Dan Mangan is embarking on an audacious project to bridge Canada’s urban/rural divide.
The two-time Juno winner isn’t doing it with a guitar, nor a mic. Instead, the Vancouverite is standing to the side of the stage to help fledgling artists who are in the same spot he was a decade ago.
Alongside friend and business partner Laura Simpson, Mangan launched Side Door Access in June with the intention of getting upcoming artists — musicians, comics, lecturers, directors and more — in front of crowds that actually want to see them perform in a more intimate setting.
“One of my biggest motivators is that if you play to 20 people in a club that holds 200, you can leave that town feeling like you’ve made no footprint,” Mangan told the Courier. “But if you can play to 20 people in a living room, and then hang out and have a couple drinks, sell a bunch of CDs and perhaps stay with the host, the potential for a great, human and unique experience is heightened big time.”
The marrying of the two worlds happens digitally before it happens organically. Both venue hosts and artists log on to www.sidedooraccess.com and register who they are and what their role in the service is — artist or host. An app will be launched in the future that connects would-be attendees as well.
Details around location, venue size, city and compensation are exchanged between the various factions, and then it’s party time.
Part of Mangan’s motivation was the lack of party being brought to all corners of the country. Places such as Vancouver, Toronto and Montreal are typically sweet spots for touring acts, but locales such as Brandon, Man., Lethbridge, Alta. and smaller towns in B.C. can experience a serious deficit in live entertainment.
That hunch was borne out in a sprawling Facebook missive Mangan posted in April. He asked the online community what their primary barriers were to experiencing a resonant, live event. Having young kids, ridiculous ticket prices, shows stretching past the midnight hour and even having to stand behind a tall person were some of the responses.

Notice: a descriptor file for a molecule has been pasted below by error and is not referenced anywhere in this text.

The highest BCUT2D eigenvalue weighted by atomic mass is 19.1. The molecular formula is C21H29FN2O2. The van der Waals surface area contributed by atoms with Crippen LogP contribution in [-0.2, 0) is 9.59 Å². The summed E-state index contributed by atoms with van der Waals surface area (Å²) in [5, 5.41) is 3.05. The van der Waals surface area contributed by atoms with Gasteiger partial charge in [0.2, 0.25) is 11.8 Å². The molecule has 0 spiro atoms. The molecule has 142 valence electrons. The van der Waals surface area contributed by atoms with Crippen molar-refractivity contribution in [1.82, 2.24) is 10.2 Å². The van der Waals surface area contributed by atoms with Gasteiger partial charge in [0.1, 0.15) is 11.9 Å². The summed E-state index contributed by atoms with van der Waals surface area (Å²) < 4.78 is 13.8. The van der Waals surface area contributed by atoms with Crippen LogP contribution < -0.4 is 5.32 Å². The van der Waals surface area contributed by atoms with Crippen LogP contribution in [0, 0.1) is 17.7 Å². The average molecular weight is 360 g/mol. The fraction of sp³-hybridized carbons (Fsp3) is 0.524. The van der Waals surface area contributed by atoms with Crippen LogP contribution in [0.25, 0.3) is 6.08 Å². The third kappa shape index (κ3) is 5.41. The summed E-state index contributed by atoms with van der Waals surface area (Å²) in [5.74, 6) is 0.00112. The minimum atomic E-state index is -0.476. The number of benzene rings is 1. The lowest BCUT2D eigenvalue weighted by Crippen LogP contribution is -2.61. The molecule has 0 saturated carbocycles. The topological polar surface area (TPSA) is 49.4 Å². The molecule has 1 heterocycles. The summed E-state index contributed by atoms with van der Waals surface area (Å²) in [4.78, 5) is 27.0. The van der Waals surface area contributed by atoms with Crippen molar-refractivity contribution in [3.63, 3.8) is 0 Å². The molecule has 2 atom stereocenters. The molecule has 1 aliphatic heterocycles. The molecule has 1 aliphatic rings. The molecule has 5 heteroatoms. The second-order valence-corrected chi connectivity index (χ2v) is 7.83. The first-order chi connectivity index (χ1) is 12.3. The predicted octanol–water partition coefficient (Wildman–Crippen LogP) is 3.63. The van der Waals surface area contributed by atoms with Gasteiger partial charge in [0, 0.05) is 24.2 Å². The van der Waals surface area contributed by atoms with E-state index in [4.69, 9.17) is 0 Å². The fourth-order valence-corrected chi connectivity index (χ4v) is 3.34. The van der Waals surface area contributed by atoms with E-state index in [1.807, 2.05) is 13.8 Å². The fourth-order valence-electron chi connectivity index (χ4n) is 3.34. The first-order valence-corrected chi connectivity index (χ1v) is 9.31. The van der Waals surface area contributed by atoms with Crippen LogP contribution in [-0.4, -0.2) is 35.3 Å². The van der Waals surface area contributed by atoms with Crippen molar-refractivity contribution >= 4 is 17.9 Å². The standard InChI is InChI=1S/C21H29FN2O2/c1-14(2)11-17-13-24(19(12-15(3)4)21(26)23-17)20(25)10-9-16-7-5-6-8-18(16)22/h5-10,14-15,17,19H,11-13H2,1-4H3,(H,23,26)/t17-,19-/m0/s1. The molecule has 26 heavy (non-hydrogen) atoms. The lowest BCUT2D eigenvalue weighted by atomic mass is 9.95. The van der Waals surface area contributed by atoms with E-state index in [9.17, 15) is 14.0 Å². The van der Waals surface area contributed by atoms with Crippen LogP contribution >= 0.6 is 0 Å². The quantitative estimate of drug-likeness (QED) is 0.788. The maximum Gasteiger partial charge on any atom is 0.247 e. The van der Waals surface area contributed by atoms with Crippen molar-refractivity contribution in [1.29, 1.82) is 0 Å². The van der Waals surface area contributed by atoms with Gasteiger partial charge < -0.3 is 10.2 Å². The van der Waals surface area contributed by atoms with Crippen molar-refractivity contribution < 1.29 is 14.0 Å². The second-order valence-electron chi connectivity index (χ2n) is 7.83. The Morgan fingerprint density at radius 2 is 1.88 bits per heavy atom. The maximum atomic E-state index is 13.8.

There was also a distinct lack of options in smaller markets. By tweeking the traditional, big-market-only model, driving 12 hours from Vancouver to Calgary could instead become several, shorter drives with daily gigs along the traditional touring route.
“We live in a country with great distances between population densities, so the economics of it become feasible,” Mangan said. “There are little gems all over the place. Many bands or artists would go to places like Kamloops, Creston or Red Deer or even smaller communities than that if they could count on having a great experience.”
Compensation is determined through the host and artist. The service model will soon become such that ticket buyers can see how the agreement breaks down, and what the take-home pay is for the hired entertainment. And while the focus is currently centred on traditional single-family home settings, that’s open to change to warehouses, art spaces, cafés or anywhere that can house a performance ranging from 30 to 150.
And if “that guy” were to show up, keg of beer in hand and with nothing but bad intentions in mind, Mangan said an internal rating system for all parties involved — artists, hosts and attendees — will quickly weed out the bad apples.
The service is, as Mangan describes it, “very beta” at this point. More than 100 hosts have signed up, alongside dozens of acts and it’s intended to be a Canadian phenomenon only to start off. From there, he’d like to see artists be able to tour around the world using Side Door Access.
“Success, to me, would be in a couple of years, seeing an artist who had started on Side Door and built themselves an audience and then got noticed on a higher level and was then able to go and play concert halls,” he said. “That would be a huge win.”
For info, see www.sidedooraccess.com.